1CHARLESTON — More than a third of West Virginia high school students vape, according to a health department report released Thursday that says youth e-cigarette use in the state is outpacing the rest of the country.

The study, titled “West Virginia Youth and Vaping: A Dangerous Combination,’’ labels vaping among young people in the state as an “epidemic.’’

Nearly 36% of high school students report they currently use e-cigarettes, about 8% percent higher than the national rate, the report said. More than one in six West Virginia middle school students are also vaping, about 5% higher than the national figure.

An estimated 4,200 West Virginians die from tobacco-related diseases annually, according to the report. The rising use of e-cigarettes among youth presents yet another problem.

“Youth vaping has created a new addiction for West Virginia’s next generation with the potential to impair, if not cripple, West Virginia’s future health and economy, “the report said.

The Department of Health and Human Resources has proposed a multipronged strategy to combat the rise in vaping. The report recommends raising the tax on vaping products, requiring warnings on vaping products and having more tobacco prevention initiatives in schools.

The report dropped as boards of health in Cabell and Kanawha counties this month banned the use of e-cigarettes in public spaces.

Former Mineral deputy circuit clerk charged with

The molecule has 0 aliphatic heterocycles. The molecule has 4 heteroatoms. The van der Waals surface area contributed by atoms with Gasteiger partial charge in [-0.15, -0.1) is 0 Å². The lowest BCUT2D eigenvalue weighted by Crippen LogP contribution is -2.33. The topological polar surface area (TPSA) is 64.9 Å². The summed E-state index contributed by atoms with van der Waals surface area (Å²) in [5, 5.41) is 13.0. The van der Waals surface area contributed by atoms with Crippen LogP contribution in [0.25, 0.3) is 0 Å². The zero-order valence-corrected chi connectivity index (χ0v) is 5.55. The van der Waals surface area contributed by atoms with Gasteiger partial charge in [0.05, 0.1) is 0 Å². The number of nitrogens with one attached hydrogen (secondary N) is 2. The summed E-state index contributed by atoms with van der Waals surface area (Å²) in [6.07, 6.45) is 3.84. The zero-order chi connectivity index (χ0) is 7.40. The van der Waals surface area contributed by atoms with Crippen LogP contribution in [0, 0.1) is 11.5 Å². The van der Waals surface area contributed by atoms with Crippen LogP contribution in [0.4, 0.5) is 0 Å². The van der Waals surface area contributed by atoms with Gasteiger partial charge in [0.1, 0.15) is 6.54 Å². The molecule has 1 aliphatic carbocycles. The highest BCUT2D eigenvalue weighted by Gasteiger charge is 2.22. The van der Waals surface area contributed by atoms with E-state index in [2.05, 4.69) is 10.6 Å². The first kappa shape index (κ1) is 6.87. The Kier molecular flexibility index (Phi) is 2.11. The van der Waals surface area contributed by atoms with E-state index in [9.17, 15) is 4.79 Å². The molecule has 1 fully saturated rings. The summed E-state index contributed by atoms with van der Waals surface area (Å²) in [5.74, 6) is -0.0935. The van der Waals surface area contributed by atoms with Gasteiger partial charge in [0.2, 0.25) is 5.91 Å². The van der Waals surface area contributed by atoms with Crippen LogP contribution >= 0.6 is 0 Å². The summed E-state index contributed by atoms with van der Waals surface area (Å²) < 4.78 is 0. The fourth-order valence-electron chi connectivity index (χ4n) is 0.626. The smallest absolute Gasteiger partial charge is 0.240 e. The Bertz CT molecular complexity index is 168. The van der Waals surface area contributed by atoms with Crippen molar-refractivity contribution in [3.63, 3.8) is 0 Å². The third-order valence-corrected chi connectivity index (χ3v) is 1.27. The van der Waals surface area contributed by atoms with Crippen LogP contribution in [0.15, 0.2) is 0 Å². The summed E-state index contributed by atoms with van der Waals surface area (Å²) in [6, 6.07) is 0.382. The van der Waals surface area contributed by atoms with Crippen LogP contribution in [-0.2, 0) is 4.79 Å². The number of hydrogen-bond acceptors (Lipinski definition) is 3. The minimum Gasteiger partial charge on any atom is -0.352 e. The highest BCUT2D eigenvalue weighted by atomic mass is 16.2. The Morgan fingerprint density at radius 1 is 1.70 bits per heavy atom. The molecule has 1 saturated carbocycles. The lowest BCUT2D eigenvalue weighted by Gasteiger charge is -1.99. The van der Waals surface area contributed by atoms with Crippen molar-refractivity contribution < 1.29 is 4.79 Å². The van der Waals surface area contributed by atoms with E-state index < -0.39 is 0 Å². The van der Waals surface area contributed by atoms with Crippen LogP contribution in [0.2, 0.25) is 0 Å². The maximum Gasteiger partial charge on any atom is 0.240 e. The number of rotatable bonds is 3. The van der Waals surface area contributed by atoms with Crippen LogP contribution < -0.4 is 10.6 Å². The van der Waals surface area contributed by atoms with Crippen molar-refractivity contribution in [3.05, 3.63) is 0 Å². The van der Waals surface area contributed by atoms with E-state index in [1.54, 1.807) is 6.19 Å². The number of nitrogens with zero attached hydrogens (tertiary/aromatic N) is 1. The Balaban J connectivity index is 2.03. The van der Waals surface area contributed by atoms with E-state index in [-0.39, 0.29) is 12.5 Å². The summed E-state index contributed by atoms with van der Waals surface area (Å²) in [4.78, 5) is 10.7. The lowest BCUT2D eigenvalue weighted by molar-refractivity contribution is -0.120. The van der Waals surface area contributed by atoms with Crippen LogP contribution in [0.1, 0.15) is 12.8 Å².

2KEYSER — A former employee in a West Virginia county has been charged with embezzlement and fraudulent schemes for allegedly taking tens of thousands of dollars over a three-year period.

Former Mineral County Chief Deputy Circuit Clerk Gary Duane Feaster was charged Friday, state Auditor John B. McCuskey’s office said in a news release.

Evidence presented by the prosecutor shows Feaster took $65,000 to $87,000 from the clerk’s office, the release said. Some of the money belonged to crime victims for restitution.

The case was investigated by the auditor’s Public Integrity and Fraud Unit.

House passes drug death, suffocation bills

3CHARLESTON — The West Virginia House of Delegates on Friday approved a measure to create a new crime of giving someone a drug that kills them.

Lawmakers passed the bill 90-3 without debate. It now moves to the Senate for consideration.

The proposal carries a felony penalty of one to three years of imprisonment and states that a person must be found to be acting with “reckless disregard’’ for the health of others.

Del. Brandon Steele, a Republican who spoke on behalf of the bill, said the measure could apply to drug dealers and people who share drugs.

The House also unanimously passed a bill to make suffocation and asphyxiation crimes punishable by up to five years in prison.

Del. John Shott, Republican of Mercer County, said the bill comes in response to a request from prosecutors who said the state’s current strangling crime doesn’t always cover similar incidents.

The proposal now heads to the Senate.

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